“Our country was going crazy. How was it possible that we were now garlanding murderers?” (174)* Malala Yousafzai’s autobiographical book, I am Malala, is the story of how her beloved Swat Valley was overtaken by a bunch of murderers who considered themselves religious reformists. It is also the story of the Talibanisation of Pakistan in general and the failure of the Pakistani government in dealing with the problem.
The book is an eloquent illustration of two conflicting attitudes towards religion: one which tries to understand it rationally and use it for improving the society and the other which wields it as a weapon for oppressing people with the objective of keeping them under its all-pervasive power.
As a very young girl Malala started questioning certain aspects of her religion. Denial of education as well as many other rights to girls and subjugation of women in general were things that she found highly discriminatory and unjust. She was fortunate to have a father who made her see the reality from a higher perspective. “I will protect your freedom, Malala,” her father assured her time and again. “Carry on with your dreams.” (55)
Malala dreamt. She dared to dream. Her dreams went against the interests of her religion, at least as it was practised in her country. Before the Taliban entered the Swat Valley the dreams would not have invited so much wrath. The majority of people don’t think for themselves; they accept the truths imposed on them by people who are seen as leaders. Most of the religious leaders in Swat would have accepted girls’ education at least without grudge. That’s why Malala’s father was able to set up a school for girls too. But the entry of the Taliban turned Malala’s world upside down.
Malala dared to fight for her dreams. She wrote blogs. She gave interviews to the media. She spoke in public. Her efforts won international attention and she received many awards. But all that attention made her a target of a gruesome attack. The book is the story of all that.
The beauty of the book lies in the fact that it is written by a young girl who sees the world with all the innocence of a child. There is no bitterness or cynicism that would have affected an adult who went through what Malala did. You are likely to get engrossed in the pages as if the book were a thriller. The narrative has a magic about it.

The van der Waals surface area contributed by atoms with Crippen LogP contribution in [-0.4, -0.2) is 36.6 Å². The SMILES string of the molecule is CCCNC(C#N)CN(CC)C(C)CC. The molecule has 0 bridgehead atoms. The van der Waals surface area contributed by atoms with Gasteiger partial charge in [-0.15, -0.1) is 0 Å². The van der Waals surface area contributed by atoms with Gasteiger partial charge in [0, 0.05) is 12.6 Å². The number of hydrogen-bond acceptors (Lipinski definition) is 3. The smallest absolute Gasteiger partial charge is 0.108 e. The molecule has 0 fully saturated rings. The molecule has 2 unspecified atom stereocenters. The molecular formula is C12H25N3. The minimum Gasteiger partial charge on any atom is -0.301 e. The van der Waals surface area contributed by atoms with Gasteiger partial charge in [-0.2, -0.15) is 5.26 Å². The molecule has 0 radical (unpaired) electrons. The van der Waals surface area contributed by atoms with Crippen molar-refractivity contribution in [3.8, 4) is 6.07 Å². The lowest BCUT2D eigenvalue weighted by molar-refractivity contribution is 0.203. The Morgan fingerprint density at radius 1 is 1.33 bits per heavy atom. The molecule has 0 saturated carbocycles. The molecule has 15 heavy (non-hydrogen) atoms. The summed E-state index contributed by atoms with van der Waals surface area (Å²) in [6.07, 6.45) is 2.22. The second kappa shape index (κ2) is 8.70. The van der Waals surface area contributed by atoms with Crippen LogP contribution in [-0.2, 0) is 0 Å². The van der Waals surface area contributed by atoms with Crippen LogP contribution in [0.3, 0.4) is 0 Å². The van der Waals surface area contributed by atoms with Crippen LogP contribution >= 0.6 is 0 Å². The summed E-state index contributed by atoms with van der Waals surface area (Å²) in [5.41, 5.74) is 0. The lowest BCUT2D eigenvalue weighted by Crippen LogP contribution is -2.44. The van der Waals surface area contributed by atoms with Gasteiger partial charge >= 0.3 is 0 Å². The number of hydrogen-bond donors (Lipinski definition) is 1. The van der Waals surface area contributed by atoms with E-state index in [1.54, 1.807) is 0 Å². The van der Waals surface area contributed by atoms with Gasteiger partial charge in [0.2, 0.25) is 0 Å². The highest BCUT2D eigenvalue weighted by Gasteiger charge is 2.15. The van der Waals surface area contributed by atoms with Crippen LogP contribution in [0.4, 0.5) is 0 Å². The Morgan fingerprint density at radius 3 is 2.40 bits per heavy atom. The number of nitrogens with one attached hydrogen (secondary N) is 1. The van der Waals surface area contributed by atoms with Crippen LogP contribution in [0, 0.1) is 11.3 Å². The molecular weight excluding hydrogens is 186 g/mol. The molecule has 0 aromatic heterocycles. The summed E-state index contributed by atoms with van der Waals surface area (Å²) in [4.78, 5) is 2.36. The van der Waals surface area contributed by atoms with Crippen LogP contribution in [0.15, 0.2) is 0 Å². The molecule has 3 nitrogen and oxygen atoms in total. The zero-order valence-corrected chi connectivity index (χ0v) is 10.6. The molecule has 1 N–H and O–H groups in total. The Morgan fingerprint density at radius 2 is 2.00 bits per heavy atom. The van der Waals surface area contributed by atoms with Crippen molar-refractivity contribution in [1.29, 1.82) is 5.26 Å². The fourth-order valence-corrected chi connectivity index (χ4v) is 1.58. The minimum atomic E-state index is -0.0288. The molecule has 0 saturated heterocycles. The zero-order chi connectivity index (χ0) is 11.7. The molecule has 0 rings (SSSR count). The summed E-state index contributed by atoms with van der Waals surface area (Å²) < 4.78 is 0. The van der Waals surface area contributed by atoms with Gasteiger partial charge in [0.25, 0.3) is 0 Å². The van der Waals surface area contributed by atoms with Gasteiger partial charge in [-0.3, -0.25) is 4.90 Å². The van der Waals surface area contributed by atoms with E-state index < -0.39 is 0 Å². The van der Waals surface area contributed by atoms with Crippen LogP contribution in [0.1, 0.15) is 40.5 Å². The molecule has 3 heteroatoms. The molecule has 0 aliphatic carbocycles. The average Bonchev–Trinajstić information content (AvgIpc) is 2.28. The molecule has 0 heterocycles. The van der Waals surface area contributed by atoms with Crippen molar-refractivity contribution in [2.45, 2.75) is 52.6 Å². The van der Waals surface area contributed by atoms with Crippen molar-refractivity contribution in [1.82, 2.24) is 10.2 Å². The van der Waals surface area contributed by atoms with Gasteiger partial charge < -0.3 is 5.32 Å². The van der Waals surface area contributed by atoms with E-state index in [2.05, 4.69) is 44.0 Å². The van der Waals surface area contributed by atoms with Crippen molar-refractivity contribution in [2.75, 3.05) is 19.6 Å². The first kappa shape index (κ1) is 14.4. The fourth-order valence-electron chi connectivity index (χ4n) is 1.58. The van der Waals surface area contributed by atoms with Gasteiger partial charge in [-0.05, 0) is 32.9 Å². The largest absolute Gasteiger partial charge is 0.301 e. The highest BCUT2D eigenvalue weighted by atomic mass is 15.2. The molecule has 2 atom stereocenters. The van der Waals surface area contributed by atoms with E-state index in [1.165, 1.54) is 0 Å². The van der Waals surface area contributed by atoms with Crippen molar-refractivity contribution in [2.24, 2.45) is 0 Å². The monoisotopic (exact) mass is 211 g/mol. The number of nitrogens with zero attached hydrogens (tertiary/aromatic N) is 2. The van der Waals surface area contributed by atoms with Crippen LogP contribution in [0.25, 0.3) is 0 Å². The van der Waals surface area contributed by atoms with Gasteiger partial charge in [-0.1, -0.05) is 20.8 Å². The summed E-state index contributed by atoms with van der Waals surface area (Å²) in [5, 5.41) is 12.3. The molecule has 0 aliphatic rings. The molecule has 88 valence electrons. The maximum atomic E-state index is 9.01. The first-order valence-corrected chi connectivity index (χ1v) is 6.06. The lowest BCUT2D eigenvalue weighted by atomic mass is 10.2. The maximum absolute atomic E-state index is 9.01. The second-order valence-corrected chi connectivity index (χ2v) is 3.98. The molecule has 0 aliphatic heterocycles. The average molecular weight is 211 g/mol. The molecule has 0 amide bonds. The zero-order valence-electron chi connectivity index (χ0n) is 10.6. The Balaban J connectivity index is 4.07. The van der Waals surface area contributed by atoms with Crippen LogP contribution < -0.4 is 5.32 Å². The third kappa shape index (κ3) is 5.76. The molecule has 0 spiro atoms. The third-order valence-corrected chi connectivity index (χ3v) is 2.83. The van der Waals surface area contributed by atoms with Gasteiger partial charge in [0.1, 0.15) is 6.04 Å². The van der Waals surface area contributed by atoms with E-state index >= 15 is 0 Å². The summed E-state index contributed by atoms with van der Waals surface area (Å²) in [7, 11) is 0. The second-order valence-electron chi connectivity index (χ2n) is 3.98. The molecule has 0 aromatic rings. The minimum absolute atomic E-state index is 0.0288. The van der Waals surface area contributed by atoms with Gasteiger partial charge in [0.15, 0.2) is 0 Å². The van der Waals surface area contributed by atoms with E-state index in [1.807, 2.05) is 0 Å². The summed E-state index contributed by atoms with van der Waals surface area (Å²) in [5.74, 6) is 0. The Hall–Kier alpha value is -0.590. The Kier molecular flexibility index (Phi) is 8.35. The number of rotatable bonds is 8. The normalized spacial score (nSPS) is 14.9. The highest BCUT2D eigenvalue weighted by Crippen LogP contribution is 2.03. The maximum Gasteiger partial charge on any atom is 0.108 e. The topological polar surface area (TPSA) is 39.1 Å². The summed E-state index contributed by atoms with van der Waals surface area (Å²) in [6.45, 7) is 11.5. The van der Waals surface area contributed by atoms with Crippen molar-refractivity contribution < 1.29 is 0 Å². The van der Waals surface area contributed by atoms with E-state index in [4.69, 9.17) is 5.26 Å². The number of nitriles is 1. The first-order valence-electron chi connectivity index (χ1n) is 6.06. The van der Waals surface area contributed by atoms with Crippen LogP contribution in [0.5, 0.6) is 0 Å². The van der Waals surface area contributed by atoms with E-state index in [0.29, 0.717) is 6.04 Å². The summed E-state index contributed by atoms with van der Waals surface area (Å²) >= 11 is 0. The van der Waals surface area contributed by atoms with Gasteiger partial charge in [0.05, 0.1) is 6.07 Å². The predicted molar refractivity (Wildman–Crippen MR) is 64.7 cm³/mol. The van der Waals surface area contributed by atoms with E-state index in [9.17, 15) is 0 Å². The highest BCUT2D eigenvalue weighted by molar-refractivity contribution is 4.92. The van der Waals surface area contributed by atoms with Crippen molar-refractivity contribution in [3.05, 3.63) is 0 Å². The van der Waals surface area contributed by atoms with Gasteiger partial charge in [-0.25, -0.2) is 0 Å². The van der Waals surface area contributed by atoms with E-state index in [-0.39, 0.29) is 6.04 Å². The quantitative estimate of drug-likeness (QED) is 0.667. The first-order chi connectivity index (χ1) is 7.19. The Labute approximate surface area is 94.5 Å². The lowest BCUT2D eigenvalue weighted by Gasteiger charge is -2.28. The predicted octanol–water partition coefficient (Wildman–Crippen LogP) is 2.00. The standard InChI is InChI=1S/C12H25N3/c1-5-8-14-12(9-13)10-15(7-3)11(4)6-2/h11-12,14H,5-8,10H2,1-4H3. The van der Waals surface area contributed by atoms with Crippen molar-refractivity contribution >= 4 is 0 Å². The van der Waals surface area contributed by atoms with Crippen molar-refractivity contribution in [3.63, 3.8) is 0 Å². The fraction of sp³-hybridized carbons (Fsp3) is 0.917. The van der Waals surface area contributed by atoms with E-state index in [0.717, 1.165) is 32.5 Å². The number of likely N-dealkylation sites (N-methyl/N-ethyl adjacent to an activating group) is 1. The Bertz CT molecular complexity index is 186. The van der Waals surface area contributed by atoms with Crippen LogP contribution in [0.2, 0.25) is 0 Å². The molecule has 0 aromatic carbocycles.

Even when Malala wonders why her political leaders don’t do anything to improve the life of the people, the innocence is palpable. “What’s stopping each and every politician from doing good things?” She asked her father. “Why would they not want our people to be safe, to have food and electricity?” (168)
Towards the end of the book, when Malala is recovering from the effects of the brutal attack after the treatment she received in the Queen Elizabeth Hospital in Birmingham she will begin to realise that life isn’t as lucid as a child’s dream. Well, one has to outgrow one’s innocent dreams. But the dreams can be sustained at the adult level in a different way. The book ends with the promise that Malala will continue to dream and work hard to materialise her dreams.
I enjoyed reading the book, every page of it. It did make some difference in the way I viewed Pakistan and its problems. As I turned the last page the thought that rose uppermost in my mind was why would the people of Kashmir ever want to be part of a country like Pakistan whose people have not been able to find peace among themselves. The Sunnis and the Shias can’t love one another. The Sunnis (majority of the population) are divided again into many groups. There are the Barelvis, Deobandi, and Ahl-e-Hadith. “Each of these strands has many different subgroups,” says Malala (76). There is not much love lost between any two of these sects. Nor is the relationship among the regions (Punjab, Sindh, Baluchistan and the Pashtun realms) enviable in any way. What peace will the people of Kashmir find in such a country? Pakistan is a country where people lose their smiles.
The book is also about the hopes and dreams of bringing smiles back to that country. The book deserves to be read.